[ dih-flou-er ]
/ dɪˈflaʊ ər /

verb (used with object)

to deprive (a woman) of virginity.
to despoil of beauty, freshness, sanctity, etc.
to deprive or strip of flowers: The deer had deflowered an entire section of the garden.

Origin of deflower

1350–1400; Middle English deflouren < Old French desflorer < Latin dēflōrāre, equivalent to dē- de- + flōr-, stem of flōs flower + -āre infinitive suffix


de·flow·er·er, noun Unabridged Based on the Random House Unabridged Dictionary, © Random House, Inc. 2020

Examples from the Web for deflower

  • Individual inspiration was a sacred thing, which reality with its rules and prejudices could only spoil and deflower.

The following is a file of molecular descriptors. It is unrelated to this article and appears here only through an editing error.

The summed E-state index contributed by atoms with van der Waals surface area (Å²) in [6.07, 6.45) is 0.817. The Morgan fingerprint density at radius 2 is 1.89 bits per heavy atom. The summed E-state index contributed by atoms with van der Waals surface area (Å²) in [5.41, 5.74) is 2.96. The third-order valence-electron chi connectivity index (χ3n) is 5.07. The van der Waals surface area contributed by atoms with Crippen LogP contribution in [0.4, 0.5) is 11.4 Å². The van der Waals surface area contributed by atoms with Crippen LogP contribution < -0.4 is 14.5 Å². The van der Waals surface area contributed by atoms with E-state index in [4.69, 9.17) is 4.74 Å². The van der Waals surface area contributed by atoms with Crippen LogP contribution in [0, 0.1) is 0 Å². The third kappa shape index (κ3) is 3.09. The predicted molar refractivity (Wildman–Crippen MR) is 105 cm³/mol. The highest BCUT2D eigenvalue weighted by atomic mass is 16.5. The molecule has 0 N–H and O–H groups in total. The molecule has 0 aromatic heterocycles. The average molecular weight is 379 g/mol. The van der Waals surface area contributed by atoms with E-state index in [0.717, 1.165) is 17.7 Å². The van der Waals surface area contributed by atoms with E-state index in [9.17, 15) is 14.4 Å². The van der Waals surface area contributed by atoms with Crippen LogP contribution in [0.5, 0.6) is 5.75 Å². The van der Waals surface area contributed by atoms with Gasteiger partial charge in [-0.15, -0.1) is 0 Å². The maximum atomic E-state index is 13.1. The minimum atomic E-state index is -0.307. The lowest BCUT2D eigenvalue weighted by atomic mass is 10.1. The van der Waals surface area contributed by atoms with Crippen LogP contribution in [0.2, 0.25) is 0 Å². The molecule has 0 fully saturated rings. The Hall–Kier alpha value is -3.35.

• In Poland, the noblemen arrogated the right to deflower any maid they pleased, and a hundred lashes were given him who complained.

  • For she deliberately sent down to the beach her daughter, who was of marriageable age, and prompted her father to deflower her.

    The Danish History, Books I-IX|Saxo Grammaticus ("Saxo the Learned")

British Dictionary definitions for deflower

/ (diːˈflaʊə) /

verb (tr)

to deprive of virginity, esp by rupturing the hymen through sexual intercourse
to despoil of beauty, innocence, etc; mar; violate
to rob or despoil of flowers

Derived forms of deflower

deflowerer, noun
Collins English Dictionary - Complete & Unabridged 2012 Digital Edition © William Collins Sons & Co. Ltd. 1979, 1986 © HarperCollins Publishers 1998, 2000, 2003, 2005, 2006, 2007, 2009, 2012